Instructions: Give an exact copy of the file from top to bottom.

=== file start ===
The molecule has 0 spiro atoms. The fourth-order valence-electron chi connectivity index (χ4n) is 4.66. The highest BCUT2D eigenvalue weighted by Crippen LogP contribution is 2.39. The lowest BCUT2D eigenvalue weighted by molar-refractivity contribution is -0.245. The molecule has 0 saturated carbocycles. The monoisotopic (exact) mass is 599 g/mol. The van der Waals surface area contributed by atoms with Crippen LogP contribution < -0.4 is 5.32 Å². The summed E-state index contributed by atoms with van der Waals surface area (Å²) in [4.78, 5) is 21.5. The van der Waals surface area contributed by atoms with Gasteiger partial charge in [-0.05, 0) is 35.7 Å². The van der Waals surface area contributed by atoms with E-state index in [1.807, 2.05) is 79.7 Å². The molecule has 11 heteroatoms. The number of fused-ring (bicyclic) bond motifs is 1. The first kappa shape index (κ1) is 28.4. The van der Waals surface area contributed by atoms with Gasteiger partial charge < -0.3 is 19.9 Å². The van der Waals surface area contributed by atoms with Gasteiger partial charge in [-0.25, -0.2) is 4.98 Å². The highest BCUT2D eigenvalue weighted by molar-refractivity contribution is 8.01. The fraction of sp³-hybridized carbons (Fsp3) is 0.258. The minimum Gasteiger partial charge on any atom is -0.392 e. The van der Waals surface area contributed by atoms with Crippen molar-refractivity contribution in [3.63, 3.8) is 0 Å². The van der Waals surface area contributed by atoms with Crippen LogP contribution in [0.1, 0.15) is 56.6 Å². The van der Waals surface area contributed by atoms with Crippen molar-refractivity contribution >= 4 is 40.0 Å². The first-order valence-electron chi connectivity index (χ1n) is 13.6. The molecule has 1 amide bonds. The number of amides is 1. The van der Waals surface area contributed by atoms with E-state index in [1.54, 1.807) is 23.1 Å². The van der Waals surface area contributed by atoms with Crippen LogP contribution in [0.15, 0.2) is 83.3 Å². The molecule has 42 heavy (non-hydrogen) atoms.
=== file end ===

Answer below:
The molecule has 0 spiro atoms. The fourth-order valence-electron chi connectivity index (χ4n) is 4.66. The highest BCUT2D eigenvalue weighted by Crippen LogP contribution is 2.39. The lowest BCUT2D eigenvalue weighted by molar-refractivity contribution is -0.245. The molecule has 0 saturated carbocycles. The monoisotopic (exact) mass is 599 g/mol. The van der Waals surface area contributed by atoms with Crippen LogP contribution < -0.4 is 5.32 Å². The summed E-state index contributed by atoms with van der Waals surface area (Å²) in [4.78, 5) is 21.5. The van der Waals surface area contributed by atoms with Gasteiger partial charge in [-0.05, 0) is 35.7 Å². The van der Waals surface area contributed by atoms with E-state index in [1.807, 2.05) is 79.7 Å². The molecule has 11 heteroatoms. The number of fused-ring (bicyclic) bond motifs is 1. The first kappa shape index (κ1) is 28.4. The van der Waals surface area contributed by atoms with Gasteiger partial charge < -0.3 is 19.9 Å². The van der Waals surface area contributed by atoms with Gasteiger partial charge in [-0.25, -0.2) is 4.98 Å². The highest BCUT2D eigenvalue weighted by molar-refractivity contribution is 8.01. The fraction of sp³-hybridized carbons (Fsp3) is 0.258. The minimum Gasteiger partial charge on any atom is -0.392 e. The van der Waals surface area contributed by atoms with Crippen molar-refractivity contribution in [3.63, 3.8) is 0 Å². The van der Waals surface area contributed by atoms with Crippen LogP contribution in [0.1, 0.15) is 56.6 Å². The van der Waals surface area contributed by atoms with Crippen molar-refractivity contribution >= 4 is 40.0 Å². The first-order valence-electron chi connectivity index (χ1n) is 13.6. The molecule has 1 amide bonds. The number of amides is 1. The van der Waals surface area contributed by atoms with E-state index in [1.54, 1.807) is 23.1 Å². The van der Waals surface area contributed by atoms with Crippen LogP contribution in [0.15, 0.2) is 83.3 Å². The molecule has 42 heavy (non-hydrogen) atoms.